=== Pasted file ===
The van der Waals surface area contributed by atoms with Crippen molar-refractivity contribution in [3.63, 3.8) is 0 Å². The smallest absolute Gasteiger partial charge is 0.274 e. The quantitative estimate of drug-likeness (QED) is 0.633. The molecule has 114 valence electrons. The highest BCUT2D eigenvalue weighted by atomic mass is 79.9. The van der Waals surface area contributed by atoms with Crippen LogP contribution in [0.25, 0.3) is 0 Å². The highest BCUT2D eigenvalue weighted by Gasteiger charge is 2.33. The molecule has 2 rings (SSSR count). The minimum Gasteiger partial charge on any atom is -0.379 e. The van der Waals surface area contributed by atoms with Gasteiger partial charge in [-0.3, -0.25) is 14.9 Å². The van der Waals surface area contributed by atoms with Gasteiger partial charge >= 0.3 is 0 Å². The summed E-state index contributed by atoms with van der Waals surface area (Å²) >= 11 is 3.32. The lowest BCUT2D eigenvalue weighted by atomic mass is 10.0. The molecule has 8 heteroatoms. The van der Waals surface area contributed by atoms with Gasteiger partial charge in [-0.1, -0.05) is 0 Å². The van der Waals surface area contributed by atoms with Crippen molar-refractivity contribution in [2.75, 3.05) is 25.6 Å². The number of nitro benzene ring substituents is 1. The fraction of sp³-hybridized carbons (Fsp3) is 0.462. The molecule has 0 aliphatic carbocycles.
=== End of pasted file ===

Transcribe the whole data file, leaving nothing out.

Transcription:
The van der Waals surface area contributed by atoms with Crippen molar-refractivity contribution in [3.63, 3.8) is 0 Å². The smallest absolute Gasteiger partial charge is 0.274 e. The quantitative estimate of drug-likeness (QED) is 0.633. The molecule has 114 valence electrons. The highest BCUT2D eigenvalue weighted by atomic mass is 79.9. The van der Waals surface area contributed by atoms with Crippen LogP contribution in [0.25, 0.3) is 0 Å². The highest BCUT2D eigenvalue weighted by Gasteiger charge is 2.33. The molecule has 2 rings (SSSR count). The minimum Gasteiger partial charge on any atom is -0.379 e. The van der Waals surface area contributed by atoms with Gasteiger partial charge in [-0.3, -0.25) is 14.9 Å². The van der Waals surface area contributed by atoms with Gasteiger partial charge >= 0.3 is 0 Å². The summed E-state index contributed by atoms with van der Waals surface area (Å²) >= 11 is 3.32. The lowest BCUT2D eigenvalue weighted by atomic mass is 10.0. The molecule has 8 heteroatoms. The van der Waals surface area contributed by atoms with Gasteiger partial charge in [-0.1, -0.05) is 0 Å². The van der Waals surface area contributed by atoms with Crippen molar-refractivity contribution in [2.75, 3.05) is 25.6 Å². The number of nitro benzene ring substituents is 1. The fraction of sp³-hybridized carbons (Fsp3) is 0.462. The molecule has 0 aliphatic carbocycles.